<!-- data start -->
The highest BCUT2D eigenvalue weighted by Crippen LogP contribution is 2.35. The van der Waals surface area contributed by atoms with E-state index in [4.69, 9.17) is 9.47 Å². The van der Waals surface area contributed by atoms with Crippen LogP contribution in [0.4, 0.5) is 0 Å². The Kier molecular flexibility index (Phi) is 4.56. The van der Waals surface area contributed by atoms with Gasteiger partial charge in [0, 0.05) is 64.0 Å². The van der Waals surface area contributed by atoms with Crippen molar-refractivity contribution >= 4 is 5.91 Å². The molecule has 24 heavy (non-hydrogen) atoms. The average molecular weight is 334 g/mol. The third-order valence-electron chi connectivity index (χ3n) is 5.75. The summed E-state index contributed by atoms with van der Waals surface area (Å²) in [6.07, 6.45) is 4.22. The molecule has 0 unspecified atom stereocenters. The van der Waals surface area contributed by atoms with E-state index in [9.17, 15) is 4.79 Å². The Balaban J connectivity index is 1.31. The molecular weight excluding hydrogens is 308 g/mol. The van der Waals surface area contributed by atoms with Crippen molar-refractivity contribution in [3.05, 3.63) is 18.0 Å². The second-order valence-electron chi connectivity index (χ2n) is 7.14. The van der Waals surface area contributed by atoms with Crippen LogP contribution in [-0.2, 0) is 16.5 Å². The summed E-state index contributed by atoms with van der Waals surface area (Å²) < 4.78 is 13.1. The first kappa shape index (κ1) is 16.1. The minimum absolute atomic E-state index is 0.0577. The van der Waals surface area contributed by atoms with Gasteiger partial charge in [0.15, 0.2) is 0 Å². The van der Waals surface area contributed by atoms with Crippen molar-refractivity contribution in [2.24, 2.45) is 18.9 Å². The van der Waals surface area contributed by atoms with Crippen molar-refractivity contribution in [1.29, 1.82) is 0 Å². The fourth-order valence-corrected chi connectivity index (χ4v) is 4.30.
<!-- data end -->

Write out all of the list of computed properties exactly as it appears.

The highest BCUT2D eigenvalue weighted by Crippen LogP contribution is 2.35. The van der Waals surface area contributed by atoms with E-state index in [4.69, 9.17) is 9.47 Å². The van der Waals surface area contributed by atoms with Crippen LogP contribution in [0.4, 0.5) is 0 Å². The Kier molecular flexibility index (Phi) is 4.56. The van der Waals surface area contributed by atoms with Gasteiger partial charge in [0, 0.05) is 64.0 Å². The van der Waals surface area contributed by atoms with Crippen molar-refractivity contribution >= 4 is 5.91 Å². The molecule has 24 heavy (non-hydrogen) atoms. The average molecular weight is 334 g/mol. The third-order valence-electron chi connectivity index (χ3n) is 5.75. The summed E-state index contributed by atoms with van der Waals surface area (Å²) in [6.07, 6.45) is 4.22. The molecule has 0 unspecified atom stereocenters. The van der Waals surface area contributed by atoms with E-state index in [9.17, 15) is 4.79 Å². The Balaban J connectivity index is 1.31. The molecular weight excluding hydrogens is 308 g/mol. The van der Waals surface area contributed by atoms with Crippen molar-refractivity contribution in [3.05, 3.63) is 18.0 Å². The second-order valence-electron chi connectivity index (χ2n) is 7.14. The van der Waals surface area contributed by atoms with Crippen LogP contribution in [-0.2, 0) is 16.5 Å². The summed E-state index contributed by atoms with van der Waals surface area (Å²) < 4.78 is 13.1. The first kappa shape index (κ1) is 16.1. The minimum absolute atomic E-state index is 0.0577. The van der Waals surface area contributed by atoms with Gasteiger partial charge in [0.15, 0.2) is 0 Å². The van der Waals surface area contributed by atoms with Crippen molar-refractivity contribution in [2.24, 2.45) is 18.9 Å². The van der Waals surface area contributed by atoms with Crippen molar-refractivity contribution in [1.29, 1.82) is 0 Å². The fourth-order valence-corrected chi connectivity index (χ4v) is 4.30.